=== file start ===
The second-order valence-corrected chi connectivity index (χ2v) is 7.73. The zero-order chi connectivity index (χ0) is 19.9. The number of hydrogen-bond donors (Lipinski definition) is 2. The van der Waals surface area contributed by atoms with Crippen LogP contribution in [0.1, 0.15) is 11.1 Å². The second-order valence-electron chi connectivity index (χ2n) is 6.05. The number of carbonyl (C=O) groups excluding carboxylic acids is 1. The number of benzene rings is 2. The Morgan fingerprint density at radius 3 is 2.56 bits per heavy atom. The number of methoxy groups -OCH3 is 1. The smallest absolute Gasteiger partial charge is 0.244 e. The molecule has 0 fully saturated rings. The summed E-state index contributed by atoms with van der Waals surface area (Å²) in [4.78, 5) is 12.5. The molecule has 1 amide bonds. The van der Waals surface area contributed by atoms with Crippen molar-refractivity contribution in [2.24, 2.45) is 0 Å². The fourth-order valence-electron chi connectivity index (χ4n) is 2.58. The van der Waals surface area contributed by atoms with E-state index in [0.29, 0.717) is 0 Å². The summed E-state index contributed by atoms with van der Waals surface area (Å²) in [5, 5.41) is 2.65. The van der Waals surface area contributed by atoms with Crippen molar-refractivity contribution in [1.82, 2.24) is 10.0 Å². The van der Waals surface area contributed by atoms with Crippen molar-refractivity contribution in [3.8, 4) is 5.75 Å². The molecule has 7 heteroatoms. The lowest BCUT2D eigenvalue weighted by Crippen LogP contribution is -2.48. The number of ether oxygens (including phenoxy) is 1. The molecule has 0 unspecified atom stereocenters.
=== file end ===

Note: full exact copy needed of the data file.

The second-order valence-corrected chi connectivity index (χ2v) is 7.73. The zero-order chi connectivity index (χ0) is 19.9. The number of hydrogen-bond donors (Lipinski definition) is 2. The van der Waals surface area contributed by atoms with Crippen LogP contribution in [0.1, 0.15) is 11.1 Å². The second-order valence-electron chi connectivity index (χ2n) is 6.05. The number of carbonyl (C=O) groups excluding carboxylic acids is 1. The number of benzene rings is 2. The Morgan fingerprint density at radius 3 is 2.56 bits per heavy atom. The number of methoxy groups -OCH3 is 1. The smallest absolute Gasteiger partial charge is 0.244 e. The molecule has 0 fully saturated rings. The summed E-state index contributed by atoms with van der Waals surface area (Å²) in [4.78, 5) is 12.5. The molecule has 1 amide bonds. The van der Waals surface area contributed by atoms with Crippen molar-refractivity contribution in [2.24, 2.45) is 0 Å². The fourth-order valence-electron chi connectivity index (χ4n) is 2.58. The van der Waals surface area contributed by atoms with E-state index in [0.29, 0.717) is 0 Å². The summed E-state index contributed by atoms with van der Waals surface area (Å²) in [5, 5.41) is 2.65. The van der Waals surface area contributed by atoms with Crippen molar-refractivity contribution in [1.82, 2.24) is 10.0 Å². The van der Waals surface area contributed by atoms with Crippen molar-refractivity contribution in [3.8, 4) is 5.75 Å². The molecule has 7 heteroatoms. The lowest BCUT2D eigenvalue weighted by Crippen LogP contribution is -2.48. The number of ether oxygens (including phenoxy) is 1. The molecule has 0 unspecified atom stereocenters.